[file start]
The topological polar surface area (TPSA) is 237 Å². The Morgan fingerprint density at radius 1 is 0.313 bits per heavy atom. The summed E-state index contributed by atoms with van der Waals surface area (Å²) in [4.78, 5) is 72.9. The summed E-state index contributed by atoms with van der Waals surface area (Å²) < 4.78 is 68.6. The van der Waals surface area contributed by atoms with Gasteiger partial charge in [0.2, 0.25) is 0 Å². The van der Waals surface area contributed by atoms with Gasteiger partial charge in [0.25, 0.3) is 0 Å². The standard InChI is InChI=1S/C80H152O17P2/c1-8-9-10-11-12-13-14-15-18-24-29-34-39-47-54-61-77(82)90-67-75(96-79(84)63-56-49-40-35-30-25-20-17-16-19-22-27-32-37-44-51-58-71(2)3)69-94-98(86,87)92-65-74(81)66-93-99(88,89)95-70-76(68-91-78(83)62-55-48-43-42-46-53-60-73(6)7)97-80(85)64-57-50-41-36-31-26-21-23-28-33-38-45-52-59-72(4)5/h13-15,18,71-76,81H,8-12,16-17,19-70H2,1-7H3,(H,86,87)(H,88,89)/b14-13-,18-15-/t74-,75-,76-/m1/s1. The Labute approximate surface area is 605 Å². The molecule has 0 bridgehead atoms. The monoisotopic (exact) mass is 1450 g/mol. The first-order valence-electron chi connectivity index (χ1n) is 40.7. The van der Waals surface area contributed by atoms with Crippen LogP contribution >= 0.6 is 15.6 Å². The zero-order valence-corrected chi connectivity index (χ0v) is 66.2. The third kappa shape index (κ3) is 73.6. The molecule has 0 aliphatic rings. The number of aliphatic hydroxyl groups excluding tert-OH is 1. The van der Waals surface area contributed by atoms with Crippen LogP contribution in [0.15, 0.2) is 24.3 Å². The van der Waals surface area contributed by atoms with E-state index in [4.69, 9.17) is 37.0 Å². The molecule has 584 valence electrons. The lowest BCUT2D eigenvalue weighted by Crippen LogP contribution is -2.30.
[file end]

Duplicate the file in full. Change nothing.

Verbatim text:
The topological polar surface area (TPSA) is 237 Å². The Morgan fingerprint density at radius 1 is 0.313 bits per heavy atom. The summed E-state index contributed by atoms with van der Waals surface area (Å²) in [4.78, 5) is 72.9. The summed E-state index contributed by atoms with van der Waals surface area (Å²) < 4.78 is 68.6. The van der Waals surface area contributed by atoms with Gasteiger partial charge in [0.2, 0.25) is 0 Å². The van der Waals surface area contributed by atoms with Gasteiger partial charge in [0.25, 0.3) is 0 Å². The standard InChI is InChI=1S/C80H152O17P2/c1-8-9-10-11-12-13-14-15-18-24-29-34-39-47-54-61-77(82)90-67-75(96-79(84)63-56-49-40-35-30-25-20-17-16-19-22-27-32-37-44-51-58-71(2)3)69-94-98(86,87)92-65-74(81)66-93-99(88,89)95-70-76(68-91-78(83)62-55-48-43-42-46-53-60-73(6)7)97-80(85)64-57-50-41-36-31-26-21-23-28-33-38-45-52-59-72(4)5/h13-15,18,71-76,81H,8-12,16-17,19-70H2,1-7H3,(H,86,87)(H,88,89)/b14-13-,18-15-/t74-,75-,76-/m1/s1. The Labute approximate surface area is 605 Å². The molecule has 0 bridgehead atoms. The monoisotopic (exact) mass is 1450 g/mol. The first-order valence-electron chi connectivity index (χ1n) is 40.7. The van der Waals surface area contributed by atoms with Crippen LogP contribution >= 0.6 is 15.6 Å². The zero-order valence-corrected chi connectivity index (χ0v) is 66.2. The third kappa shape index (κ3) is 73.6. The molecule has 0 aliphatic rings. The number of aliphatic hydroxyl groups excluding tert-OH is 1. The van der Waals surface area contributed by atoms with Crippen LogP contribution in [0.15, 0.2) is 24.3 Å². The van der Waals surface area contributed by atoms with E-state index in [4.69, 9.17) is 37.0 Å². The molecule has 584 valence electrons. The lowest BCUT2D eigenvalue weighted by Crippen LogP contribution is -2.30.